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previous page Previous Page: Publication 17 - Your Federal Income Tax - How To Report Interest Income
next page Next Page: Publication 17 - Your Federal Income Tax - Ordinary Dividends
 Use previous pagenext page to find additional occurrences of topic items.Index for this Publication
taxmap/pub17/p17-036.htm#en_us_publink100032724

Chapter 8
Dividends and Other Corporate Distributions(p62)

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What's New(p62)


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Maximum tax rate on qualified dividends and net capital gain reduced.(p62)

Beginning in 2008, the 5% maximum tax rate on qualified dividends and net capital gain (the excess of net long-term capital gain over net short-term capital loss) is reduced to 0 (zero) %. This reduction applies to both regular and alternative minimum tax. The 15% maximum tax rate on qualified dividends and net capital gain has not changed.
taxmap/pub17/p17-036.htm#en_us_publink100011026

Tax on child's investment income.(p62)

Form 8615 is required to figure the tax for a child with investment income of more than $1,800 if the child:
  1. Was under age 18 at the end of 2008,
  2. Was age 18 at the end of 2008 and did not have earned income that was more than half of the child's support, or
  3. Was a full-time student over age 18 and under age 24 at the end of 2008 and did not have earned income that was more than half of the child's support.
The election to report a child's investment income on a parent's return and the special rule for when a child must file Form 6251 also now apply to the children listed above. For more information, see Tax on investment income of certain children under General Information, later.

Reminder(p62)


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Foreign income.(p62)

If you are a U.S. citizen with dividend income from sources outside the United States (foreign income), you must report that income on your tax return unless it is exempt by U.S. law. This is true whether you reside inside or outside the United States and whether or not you receive a Form 1099 from the foreign payer.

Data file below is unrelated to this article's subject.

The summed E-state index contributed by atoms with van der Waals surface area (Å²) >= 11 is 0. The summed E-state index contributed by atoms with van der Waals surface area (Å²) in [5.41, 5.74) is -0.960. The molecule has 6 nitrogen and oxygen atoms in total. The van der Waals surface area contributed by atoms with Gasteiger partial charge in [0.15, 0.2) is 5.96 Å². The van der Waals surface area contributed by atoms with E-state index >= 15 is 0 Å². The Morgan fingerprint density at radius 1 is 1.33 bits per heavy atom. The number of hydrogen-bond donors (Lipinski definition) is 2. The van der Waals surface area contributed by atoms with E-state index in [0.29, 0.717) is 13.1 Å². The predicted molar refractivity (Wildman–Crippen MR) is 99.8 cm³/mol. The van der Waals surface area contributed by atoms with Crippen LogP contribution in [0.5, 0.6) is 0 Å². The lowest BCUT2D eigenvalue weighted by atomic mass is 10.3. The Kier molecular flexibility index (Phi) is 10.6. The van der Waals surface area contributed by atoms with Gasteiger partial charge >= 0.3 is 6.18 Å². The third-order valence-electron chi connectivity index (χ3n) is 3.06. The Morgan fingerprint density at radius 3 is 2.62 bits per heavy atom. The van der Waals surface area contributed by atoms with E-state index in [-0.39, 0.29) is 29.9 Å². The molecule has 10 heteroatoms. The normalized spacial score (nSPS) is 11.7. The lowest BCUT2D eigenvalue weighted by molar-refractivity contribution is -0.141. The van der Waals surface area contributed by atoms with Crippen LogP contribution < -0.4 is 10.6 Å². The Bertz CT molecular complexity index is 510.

taxmap/pub17/p17-036.htm#TXMP084427b4
This chapter discusses the tax treatment of:
This chapter also explains how to report dividend income on your tax return.
Dividends are distributions of money, stock, or other property paid to you by a corporation. You also may receive dividends through a partnership, an estate, a trust, or an association that is taxed as a corporation. However, some amounts you receive that are called dividends are actually interest income. (See Dividends that are actually interest under Taxable Interest in chapter 7.)
Most distributions are paid in cash (or check). However, distributions can consist of more stock, stock rights, other property, or services.

taxmap/pub17/p17-036.htm#TXMP10edd2a9

Useful items

You may want to see:


Publication
 514  Foreign Tax Credit for Individuals
 550  Investment Income and Expenses
 564  Mutual Fund Distributions
Form (and Instructions)
 Schedule B (Form 1040) : Interest and Ordinary Dividends
 Schedule 1 (Form 1040A) : Interest and Ordinary Dividends for Form 1040A Filers
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General Information(p62)


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This section discusses general rules for dividend income.
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Tax on investment income of certain children.(p62)